This week I read a wonderful essay titled “Reading Jane Eyre While Black” that I’ve been turning over in my mind ever since. Not only does it compare two of 19th -century England’s most fascinating writers — Charlotte Bronte and Jane Austen — but it hits on many of the issues I’ve been thinking about lately. About authorial intent, and how there will always be something a little mysterious about it, even to the author. Also how as both readers and writers we bring our own biases, both the known and unknown, to the page.
Tyrese L. Coleman makes many interesting points along the way, but one key theme is how “Jane Eyre” has been ruined for her by Bronte’s depiction of Bertha Mason, whose craziness and evil is inextricably linked to her West Indian origins and implicit blackness.Bronte is vague on this point, but there is certainly room to read Bertha as of mixed race, a not uncommon thing to be in the Caribbean at that time. That Bronte makes the black Other the symbol of everything savage and animalistic, while Jane Eyre is the exemplar of rationality, moral uprightness and European whiteness.
Ms. Coleman also talks about why she prefers Austen to Bronte — how Austen is more universal, in part because “the narrative tension is drawn in part from each protagonist’s personal shortcoming.” Which is something that never gets old.
This made think of how Austen is singular in many ways, but one of them (as Woolf memorably points out in “A Room of One’s Own”) is how she never seems to be working out her personal issues on the page. It is hard to find the fingerprints of her own preoccupations in her stories of Elizabeth and Elinor and Fanny, though they can be just glimpsed if you look hard enough. My own theory is that her real problem was being born a genius in a place and time with no real use for brilliant women. As a well-connected if penniless clergyman’s daughter, her ability to manage her own temperament and conceal her awareness of her own superiority, her sense of being rooted in a clever, loving family and in a respected if not exactly distinguished social position — these things allowed her to live in the world without excessive suffering, to put up a polite facade and meanwhile make her amazing art.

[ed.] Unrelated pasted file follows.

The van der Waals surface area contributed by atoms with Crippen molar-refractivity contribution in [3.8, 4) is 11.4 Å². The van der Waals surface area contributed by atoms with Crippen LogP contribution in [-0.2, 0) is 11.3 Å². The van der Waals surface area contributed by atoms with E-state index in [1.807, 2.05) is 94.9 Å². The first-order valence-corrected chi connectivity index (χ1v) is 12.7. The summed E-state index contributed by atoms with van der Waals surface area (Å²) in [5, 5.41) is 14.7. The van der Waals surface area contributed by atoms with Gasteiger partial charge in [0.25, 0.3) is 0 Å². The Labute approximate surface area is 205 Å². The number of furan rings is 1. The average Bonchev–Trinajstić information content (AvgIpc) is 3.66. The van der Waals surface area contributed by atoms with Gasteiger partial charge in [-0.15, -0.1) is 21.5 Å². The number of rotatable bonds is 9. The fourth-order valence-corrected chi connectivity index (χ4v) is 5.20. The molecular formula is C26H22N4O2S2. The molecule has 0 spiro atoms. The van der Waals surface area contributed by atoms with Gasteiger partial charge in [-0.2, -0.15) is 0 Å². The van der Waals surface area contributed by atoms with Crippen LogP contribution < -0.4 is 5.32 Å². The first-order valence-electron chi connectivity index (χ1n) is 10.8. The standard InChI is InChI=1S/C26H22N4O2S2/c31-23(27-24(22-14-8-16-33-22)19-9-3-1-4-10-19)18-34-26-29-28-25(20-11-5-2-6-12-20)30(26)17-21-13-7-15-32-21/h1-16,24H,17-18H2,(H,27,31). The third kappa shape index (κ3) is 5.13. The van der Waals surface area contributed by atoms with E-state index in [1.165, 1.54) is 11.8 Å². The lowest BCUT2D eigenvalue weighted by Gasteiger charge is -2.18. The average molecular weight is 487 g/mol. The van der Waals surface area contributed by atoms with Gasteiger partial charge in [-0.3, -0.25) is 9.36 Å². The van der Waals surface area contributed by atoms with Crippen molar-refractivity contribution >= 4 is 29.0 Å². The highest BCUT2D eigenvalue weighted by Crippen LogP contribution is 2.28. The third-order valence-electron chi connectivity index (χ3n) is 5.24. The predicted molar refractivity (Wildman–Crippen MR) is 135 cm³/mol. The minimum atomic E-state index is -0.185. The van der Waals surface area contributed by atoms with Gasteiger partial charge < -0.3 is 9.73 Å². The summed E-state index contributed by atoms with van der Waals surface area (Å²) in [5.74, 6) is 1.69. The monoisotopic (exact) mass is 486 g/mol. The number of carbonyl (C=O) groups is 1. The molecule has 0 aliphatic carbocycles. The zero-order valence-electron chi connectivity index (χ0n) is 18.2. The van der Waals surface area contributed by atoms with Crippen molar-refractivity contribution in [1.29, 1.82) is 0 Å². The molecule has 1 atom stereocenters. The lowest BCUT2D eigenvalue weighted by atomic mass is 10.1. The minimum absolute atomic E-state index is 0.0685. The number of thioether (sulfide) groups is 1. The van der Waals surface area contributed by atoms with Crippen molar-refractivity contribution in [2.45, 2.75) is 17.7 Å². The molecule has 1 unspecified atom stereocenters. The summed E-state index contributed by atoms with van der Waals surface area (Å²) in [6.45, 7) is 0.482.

Charlotte Bronte, also a clergyman’s daughter but of a very different sort, was not so lucky. She was forever uneasy in the world, and you feel it. I was struck, recently rereading “Villette,” by how much time the first-person narrator Lucy Snowe spends trashing Catholics. She find the Church sinister and phony, its devotees conniving or stupid — yet she can’t seem to leave the topic alone! It struck me she must have been strangely attracted to this religion, even as she kept on talking about how awful it was. Similar, perhaps, to Jane Eyre’s feeling about Bertha Mason — all the sensuality and passionate longings she’s throttled in herself emerge in this loathing of the Other. For Charlotte Bronte was nothing if not passionate.
But then I wonder, should it matter what they were like? Why is it so impossible to read without speculating about the writer? The book goes out into the world alone, like a balloon whose string you’ve let go.
Yet reading this way is a temptation hard to avoid, and one I feel more keenly since writing a novel. What I have realized in writing fiction is the impossibility of not revealing some crucial thing about yourself, even if you resist being blatantly autobiographical. And what crucial thing is that exactly? It is not so simple as to be easily put into a few words; if you could, there would be no point in taking a whole novel to to do it. But as readers we feel in Austen’s ironic distance the compromises she has made to live in the world, in Bronte’s weird fixations on blackness and Catholicism the discomfort she feels in her own skin.
And as readers we bring our own feelings about these things. Ms. Coleman, as a black woman, seems understandably horrified by Bronte’s view of blackness. As someone raised Catholic, I feel not so much personally offended by Bronte’s anti-papist tirades as startled. It’s really not all that exciting, Charlotte, I want to explain, but then realize she will just take me for another sinister Jesuit, trying to inveigle her into the faith. And then hope in the literary afterlife she gets a chance to meet up with James Joyce. Oh, the talks they could have. James Baldwin too, because that would be amazing.